Tricks to get work done in half the time, according to a productivity guru

Ben Stocken, CEO of business performance consultants West Peak
Ben Stocken, CEO of business performance consultants West Peak

With many of us now working from home, being able to complete tasks faster can spell more time for family or for doing the things people want, a productivity expert told Yahoo.

Ben Stocken, CEO of business performance consultants West Peak says that work no longer means arriving at nine and slaving away until five. He believes that it’s perfectly possible to ‘work smarter’ to complete tasks far faster.

Here are four tricks that Stocken says will help you get your work done in half the time.

‘Reboot’ your brain

We’ve all had days when we start with a bang – crossing tasks off our to-do list left right and centre, but then we hit the wall.

Stocken says that hitting the ‘reset’ button can often help.

He said: "If you’re finding it hard to keep the pace going, break the routine and give your mind a rest.

"Taking a quick cold shower can increase your alertness, boost your energy levels and quickly get you back on track.

"At the opposite end of the scale, try taking a power nap. A 20-minute bit of shut-eye can reset your brain. Winston Churchill and Margaret Thatcher both swore by the benefits of a nap, and forward-thinking employers like Google even provide sleep pods for workers.

Britain?s Prime Minister Margaret Thatcher waves from the cockpit of a Short SR-3 aircraft at the New Hall of Aviation in Southampton, England on Wednesday, June 10, 1987. Britain goes to the polls in a General Election on Thursday, June 11. (AP Photo/Dave Caulkin)
Margaret Thatcher was a fan of power naps. (AP)

"However, if you’re chained to your desk and can’t snooze or shower, chewing gum is a good way of stimulating your brain. The chewing action increases activity in the brain's hippocampus, and is said to improve memory and focus. Sir Alex Ferguson was a big advocate of this trick during his days managing Manchester United."

Change your routines

The danger with workplace routines is that you end up forming habits that slow you down.

Stocken says that it’s possible to fall into bad habits, including getting distracted by chatting with colleagues, and that simply changing the routine can help.

Research published in Nature Neuroscience found that changing your routines can boost brain activity.

Stocken said: "Get out of mind-numbing routines and refresh your brain by changing where you work. Swap that monotonous home office for working in a coffee shop. As well as the change in visual space, the ambient noise can help you focus and banish the fatigue that can creep in from working alone.

Sir Alex Ferguson used to chew gum to keep his concentration levels high. (Getty)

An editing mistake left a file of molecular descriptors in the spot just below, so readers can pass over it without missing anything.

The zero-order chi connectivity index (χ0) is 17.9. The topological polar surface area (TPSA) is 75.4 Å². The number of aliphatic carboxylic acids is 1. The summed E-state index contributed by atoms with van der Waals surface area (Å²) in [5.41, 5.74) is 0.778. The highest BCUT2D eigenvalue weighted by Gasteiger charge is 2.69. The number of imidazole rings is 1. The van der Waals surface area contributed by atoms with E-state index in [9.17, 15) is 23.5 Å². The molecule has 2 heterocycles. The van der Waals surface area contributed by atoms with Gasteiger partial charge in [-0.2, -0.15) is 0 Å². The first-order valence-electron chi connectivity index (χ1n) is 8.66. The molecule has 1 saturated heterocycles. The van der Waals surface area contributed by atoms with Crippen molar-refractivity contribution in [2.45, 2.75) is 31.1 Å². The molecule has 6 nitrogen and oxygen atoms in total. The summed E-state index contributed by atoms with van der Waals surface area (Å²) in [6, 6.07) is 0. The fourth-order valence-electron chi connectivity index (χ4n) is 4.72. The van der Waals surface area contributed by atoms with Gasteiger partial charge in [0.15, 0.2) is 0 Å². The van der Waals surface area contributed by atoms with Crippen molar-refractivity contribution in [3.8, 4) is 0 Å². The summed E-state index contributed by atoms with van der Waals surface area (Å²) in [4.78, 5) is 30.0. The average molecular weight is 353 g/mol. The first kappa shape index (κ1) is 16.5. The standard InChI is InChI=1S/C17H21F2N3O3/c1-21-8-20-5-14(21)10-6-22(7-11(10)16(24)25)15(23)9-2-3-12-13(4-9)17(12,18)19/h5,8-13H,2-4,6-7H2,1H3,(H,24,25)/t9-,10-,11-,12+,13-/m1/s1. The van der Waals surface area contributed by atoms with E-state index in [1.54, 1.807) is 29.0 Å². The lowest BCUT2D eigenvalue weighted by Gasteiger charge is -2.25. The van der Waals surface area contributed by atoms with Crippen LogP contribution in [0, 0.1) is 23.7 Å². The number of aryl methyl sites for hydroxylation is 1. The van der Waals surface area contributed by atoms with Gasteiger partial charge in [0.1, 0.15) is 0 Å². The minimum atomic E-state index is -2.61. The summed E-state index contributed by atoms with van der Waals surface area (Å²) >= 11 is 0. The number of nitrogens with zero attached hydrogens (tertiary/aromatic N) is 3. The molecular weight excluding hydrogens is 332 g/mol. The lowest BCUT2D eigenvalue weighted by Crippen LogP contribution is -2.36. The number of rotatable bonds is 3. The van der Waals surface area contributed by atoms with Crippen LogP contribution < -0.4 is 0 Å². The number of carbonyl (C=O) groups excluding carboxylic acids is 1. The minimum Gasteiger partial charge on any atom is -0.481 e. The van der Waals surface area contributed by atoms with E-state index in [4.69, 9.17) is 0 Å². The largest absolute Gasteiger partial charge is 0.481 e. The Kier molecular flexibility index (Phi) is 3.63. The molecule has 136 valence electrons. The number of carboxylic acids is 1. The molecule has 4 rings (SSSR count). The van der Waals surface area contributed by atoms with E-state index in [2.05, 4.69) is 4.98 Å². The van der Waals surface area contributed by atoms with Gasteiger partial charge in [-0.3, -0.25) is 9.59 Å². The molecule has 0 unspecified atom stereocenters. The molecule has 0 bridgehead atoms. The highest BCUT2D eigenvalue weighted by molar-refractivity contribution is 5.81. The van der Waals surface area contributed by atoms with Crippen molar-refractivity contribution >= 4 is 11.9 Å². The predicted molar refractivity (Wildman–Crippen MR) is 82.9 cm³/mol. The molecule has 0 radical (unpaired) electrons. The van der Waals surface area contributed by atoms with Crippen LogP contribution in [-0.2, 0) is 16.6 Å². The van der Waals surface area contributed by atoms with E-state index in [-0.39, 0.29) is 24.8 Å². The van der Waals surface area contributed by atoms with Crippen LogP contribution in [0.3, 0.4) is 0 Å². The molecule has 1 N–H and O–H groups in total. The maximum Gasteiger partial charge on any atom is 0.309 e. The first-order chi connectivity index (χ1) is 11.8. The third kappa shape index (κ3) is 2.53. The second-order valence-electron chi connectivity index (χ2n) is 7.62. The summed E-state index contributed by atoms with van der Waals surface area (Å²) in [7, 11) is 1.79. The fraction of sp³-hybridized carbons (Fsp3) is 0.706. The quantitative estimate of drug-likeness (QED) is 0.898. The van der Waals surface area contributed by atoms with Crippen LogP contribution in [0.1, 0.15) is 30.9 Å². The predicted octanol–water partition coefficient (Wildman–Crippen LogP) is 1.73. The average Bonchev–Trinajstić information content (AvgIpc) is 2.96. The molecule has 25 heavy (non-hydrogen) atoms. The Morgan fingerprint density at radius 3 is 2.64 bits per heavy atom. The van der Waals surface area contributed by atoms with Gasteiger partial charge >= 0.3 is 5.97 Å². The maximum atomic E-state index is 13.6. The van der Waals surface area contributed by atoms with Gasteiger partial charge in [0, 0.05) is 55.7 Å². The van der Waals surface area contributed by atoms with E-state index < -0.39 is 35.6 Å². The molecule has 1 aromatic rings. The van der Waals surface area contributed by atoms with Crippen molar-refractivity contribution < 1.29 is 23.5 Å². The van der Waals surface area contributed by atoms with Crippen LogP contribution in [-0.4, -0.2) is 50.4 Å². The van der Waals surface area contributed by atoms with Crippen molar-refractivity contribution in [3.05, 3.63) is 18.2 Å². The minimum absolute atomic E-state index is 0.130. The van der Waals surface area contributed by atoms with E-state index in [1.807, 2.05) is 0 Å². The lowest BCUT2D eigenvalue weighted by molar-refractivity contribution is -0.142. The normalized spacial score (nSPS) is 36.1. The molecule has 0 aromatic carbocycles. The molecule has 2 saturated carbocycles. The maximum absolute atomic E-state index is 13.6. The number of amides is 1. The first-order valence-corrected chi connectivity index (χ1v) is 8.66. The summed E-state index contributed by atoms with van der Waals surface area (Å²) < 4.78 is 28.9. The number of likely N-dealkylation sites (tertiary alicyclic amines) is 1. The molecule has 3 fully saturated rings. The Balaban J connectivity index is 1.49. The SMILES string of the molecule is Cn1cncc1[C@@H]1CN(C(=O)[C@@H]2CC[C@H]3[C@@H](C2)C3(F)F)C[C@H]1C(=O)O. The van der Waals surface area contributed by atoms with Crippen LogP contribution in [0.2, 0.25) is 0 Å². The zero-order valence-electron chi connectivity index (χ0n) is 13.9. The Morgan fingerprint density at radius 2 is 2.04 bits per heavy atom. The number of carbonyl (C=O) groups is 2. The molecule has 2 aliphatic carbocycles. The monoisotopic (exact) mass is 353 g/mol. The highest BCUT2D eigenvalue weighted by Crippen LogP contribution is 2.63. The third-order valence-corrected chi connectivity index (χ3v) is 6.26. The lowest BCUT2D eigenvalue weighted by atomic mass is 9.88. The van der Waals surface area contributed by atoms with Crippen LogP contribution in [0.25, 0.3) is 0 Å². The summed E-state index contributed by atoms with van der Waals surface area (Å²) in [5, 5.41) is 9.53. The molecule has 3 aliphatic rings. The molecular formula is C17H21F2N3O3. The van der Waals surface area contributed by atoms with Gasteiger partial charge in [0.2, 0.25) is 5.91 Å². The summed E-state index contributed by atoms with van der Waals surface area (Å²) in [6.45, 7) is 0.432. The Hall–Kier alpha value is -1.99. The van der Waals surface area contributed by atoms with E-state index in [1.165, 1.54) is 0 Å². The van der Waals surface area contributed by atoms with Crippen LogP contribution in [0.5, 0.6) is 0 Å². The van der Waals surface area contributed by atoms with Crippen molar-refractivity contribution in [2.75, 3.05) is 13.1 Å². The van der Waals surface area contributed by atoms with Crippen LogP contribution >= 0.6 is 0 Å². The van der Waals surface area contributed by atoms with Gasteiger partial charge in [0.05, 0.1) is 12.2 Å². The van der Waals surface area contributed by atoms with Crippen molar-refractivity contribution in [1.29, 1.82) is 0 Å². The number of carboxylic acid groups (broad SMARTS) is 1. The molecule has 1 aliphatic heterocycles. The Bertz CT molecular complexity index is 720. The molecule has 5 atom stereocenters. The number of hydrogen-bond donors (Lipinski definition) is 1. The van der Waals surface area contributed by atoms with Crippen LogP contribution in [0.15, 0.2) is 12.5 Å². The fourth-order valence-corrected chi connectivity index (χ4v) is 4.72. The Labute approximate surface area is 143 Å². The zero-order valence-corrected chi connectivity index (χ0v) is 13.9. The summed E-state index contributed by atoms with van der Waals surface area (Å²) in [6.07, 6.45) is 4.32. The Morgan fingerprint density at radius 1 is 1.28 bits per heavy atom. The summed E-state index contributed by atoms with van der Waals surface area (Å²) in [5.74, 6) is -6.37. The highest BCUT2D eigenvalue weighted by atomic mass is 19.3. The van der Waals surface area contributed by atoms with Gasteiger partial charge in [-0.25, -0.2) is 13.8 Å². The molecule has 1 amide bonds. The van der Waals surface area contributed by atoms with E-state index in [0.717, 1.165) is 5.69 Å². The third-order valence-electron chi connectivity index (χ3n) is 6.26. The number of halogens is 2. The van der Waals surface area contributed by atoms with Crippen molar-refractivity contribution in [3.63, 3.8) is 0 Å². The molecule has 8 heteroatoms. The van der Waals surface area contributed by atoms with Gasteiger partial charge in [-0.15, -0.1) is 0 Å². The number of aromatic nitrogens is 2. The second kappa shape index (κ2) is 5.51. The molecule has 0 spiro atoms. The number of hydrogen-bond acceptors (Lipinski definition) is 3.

Sir Alex Ferguson used to chew gum to keep his concentration levels high. (Getty)

"If you haven’t got another location to move to, even relocating to a new spot at home or at work can refresh your motivation. Instead of working at your desk, swap to your dining room table, or even tap away from the sofa for a while.

"You don’t have to work in silence either. Studies have shown that listening to music can improve inspiration, concentration and reduce stress. It’s best not to use pop music, as you can end up getting distracted by the lyrics. Try listening to classic music or even video game soundtracks – upbeat music can help boost your mood and productivity."

"And get the blood moving around your body by taking regular movement breaks, or using a standing desk."

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Turn off notifications and focus

Stocken said: "Focus on one task at a time, and don’t try to juggle multiple jobs at once. Multitasking has been shown to reduce focus and increase stress – and the brief mental blocks it creates can waste up to 40 per cent of an employer’s productive time.

Turning off notifications can help you achieve this, Stocken says.

Stocken said: "Eliminate distractions. Close unnecessary tabs you’ve got open, and stick to the one you’re working on. Find a quiet space where you can minimise interruptions from chatty colleagues.

"Motivate yourself by promising yourself small rewards for completing tasks. But avoid using food as a reward, as this can create other problems! Team up with a colleague to keep each other on track, or you can even make a competition with yourself.

"Setting yourself time-related goals by using a timer or time-tracking app. This is a great way to recreate that exam feeling and stop yourself getting stuck on one task."

Plan before you start

Stocken said: "Achieving more in less time doesn’t happen by accident – you need a plan.

He says that making time to organise your day is the best way to kickstart efficient working.

Stocken said: "Prioritise your tasks. Make a list and identify the most important and time-sensitive tasks to focus on first. Group similar tasks together so you don’t continually have to swap back and forth between different contexts. Concentrating on one project or clients for the whole day means you don’t waste time catching up on different ideas and demands.

"You can increasingly use software to automate tasks, with AI tools like ChatGPT and Claude being helpful when it comes to writing and researching.